I returned the bike to the shop then began hiking up the road toward the ferry landing, feeling disappointed. The meditation hadn’t “worked.” But really, what did I expect?
Less than a mile into my hike, I heard a car approaching and stuck out my thumb. The small convertible pulled to a stop beside me, and the woman driving cheerfully waved me in. I hefted my pack over the side and settled in gratefully. Sun warmed the backs of our necks as we made our way north.
We were now in the very middle of the island. No other cars passed us on the road, there were no trees nearby, and we were sailing past tranquil fields, our vision open to the sky. I looked over to the right and saw, far away, across the fields, above the tree line at the eastern horizon, a tiny black spot in the sky. I ripped my binoculars from my pack and focused. Those spread-wide wings! Closer it drew. A nearly invisible tail! A light-colored head!
Over here! I called silently, involuntarily. A head and tail of white materialized in my lenses. The bald eagle was headed straight toward us.
“Could you stop for a minute?” I asked the driver. She too had spotted the faraway shape to our right. “Sure,” she said, smiling, as she braked in the middle of the road and turned off the engine. Still the eagle approached, on a course that would take it directly over our heads.
What happened next made my heart stop. As we watched, the bald eagle, instead of flying over us and across the island, spotted the car below and, when it had arrived directly overhead, turned sharply to make a tight circle. I raised the binoculars again, eager for a closer look. There were the broad dark wings, spread white tail, pure white head. There were the sharp eyes trained on us as the eagle turned in orbit, shifting its regal head to stare directly down into the car.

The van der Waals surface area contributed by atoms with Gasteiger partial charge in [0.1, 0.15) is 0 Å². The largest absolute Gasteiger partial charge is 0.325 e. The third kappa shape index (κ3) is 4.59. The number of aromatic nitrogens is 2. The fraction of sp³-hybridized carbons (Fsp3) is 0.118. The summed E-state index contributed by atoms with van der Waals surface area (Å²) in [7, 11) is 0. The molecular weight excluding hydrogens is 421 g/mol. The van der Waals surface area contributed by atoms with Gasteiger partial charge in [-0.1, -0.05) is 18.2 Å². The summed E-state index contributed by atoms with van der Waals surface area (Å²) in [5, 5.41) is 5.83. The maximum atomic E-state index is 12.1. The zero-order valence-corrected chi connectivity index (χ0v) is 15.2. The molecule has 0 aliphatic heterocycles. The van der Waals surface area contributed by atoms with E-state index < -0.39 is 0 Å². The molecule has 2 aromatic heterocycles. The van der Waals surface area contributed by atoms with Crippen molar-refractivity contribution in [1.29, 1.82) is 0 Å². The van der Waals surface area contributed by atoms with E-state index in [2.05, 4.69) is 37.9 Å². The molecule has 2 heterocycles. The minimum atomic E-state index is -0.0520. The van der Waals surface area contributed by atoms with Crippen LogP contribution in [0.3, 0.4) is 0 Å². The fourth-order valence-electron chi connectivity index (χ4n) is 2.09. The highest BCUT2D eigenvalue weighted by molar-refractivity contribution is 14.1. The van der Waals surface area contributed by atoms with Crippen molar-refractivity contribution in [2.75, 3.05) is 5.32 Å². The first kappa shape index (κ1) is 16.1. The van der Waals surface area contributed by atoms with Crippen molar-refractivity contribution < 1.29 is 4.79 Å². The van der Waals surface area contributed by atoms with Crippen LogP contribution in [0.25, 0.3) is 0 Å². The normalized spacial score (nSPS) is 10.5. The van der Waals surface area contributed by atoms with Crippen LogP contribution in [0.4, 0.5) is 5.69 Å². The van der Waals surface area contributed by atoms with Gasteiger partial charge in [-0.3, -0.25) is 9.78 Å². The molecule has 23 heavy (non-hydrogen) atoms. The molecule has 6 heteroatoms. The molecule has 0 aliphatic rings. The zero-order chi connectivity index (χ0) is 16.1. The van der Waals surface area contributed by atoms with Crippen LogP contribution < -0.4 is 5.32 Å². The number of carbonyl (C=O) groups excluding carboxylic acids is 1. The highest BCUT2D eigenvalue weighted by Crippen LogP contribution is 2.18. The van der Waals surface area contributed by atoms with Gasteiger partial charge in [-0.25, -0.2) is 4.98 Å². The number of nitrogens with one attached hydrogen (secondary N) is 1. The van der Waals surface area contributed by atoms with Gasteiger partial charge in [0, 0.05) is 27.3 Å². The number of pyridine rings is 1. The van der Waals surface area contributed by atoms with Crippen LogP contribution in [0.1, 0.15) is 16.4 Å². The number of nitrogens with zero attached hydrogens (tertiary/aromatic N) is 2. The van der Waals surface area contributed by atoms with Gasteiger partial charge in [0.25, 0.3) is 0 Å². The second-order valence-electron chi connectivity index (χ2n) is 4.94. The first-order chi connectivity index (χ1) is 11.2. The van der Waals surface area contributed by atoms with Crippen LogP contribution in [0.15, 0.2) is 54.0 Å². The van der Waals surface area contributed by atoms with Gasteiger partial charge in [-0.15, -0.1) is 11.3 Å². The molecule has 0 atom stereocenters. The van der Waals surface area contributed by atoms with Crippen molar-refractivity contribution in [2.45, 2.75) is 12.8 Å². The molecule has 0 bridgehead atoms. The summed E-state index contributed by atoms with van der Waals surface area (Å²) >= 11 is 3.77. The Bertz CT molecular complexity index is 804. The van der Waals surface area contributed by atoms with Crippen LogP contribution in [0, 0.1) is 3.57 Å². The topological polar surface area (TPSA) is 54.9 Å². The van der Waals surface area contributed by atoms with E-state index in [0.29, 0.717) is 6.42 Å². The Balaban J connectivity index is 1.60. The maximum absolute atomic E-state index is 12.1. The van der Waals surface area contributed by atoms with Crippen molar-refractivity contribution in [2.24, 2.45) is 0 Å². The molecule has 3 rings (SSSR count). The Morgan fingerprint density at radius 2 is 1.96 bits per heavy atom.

I watched, first with the glasses, then without. I had plenty of time to take in every detail, for the eagle, instead of making only one circle, was turning in many tight circles directly overhead. Thank you! I whispered silently. Thank you, oh, thank you! My heart was rising in my chest, as if elation could lift it to the eagle’s height.
I watched until I couldn’t hold my head up anymore. Only then did the eagle break orbit, beat its wings twice, and head back toward the spot on the horizon from which it had appeared.
When I think of heaven (Deliver me in a black-winged bird)
I think of flying down into a sea of pens and feathers
and all other instruments of faith and sex and God
In the belly of a black-winged bird
—Counting Crows, “Rain King”
Update: This story opens my book, Kissed by a Fox: And Other Stories of Friendship in Nature, published by Counterpoint in 2012. More about the book at kissedbyafox.com.
And the energy that we put out to the universe becomes one, delivering to us that which we call. In other words: what we put “out there” comes back to us in so many ways. Your bald eagle is living proof.
This brings back memories of my childhood summers on Orcas Island. I always felt so thrilled to see eagles and their nests there.
By the way, I see you teach at Prescott College. My son, Amalesh, is a very happy student in the resident BA program there, and I’m a new graduate advisor in MAP. Perhaps I’ll meet you on one of my visits there.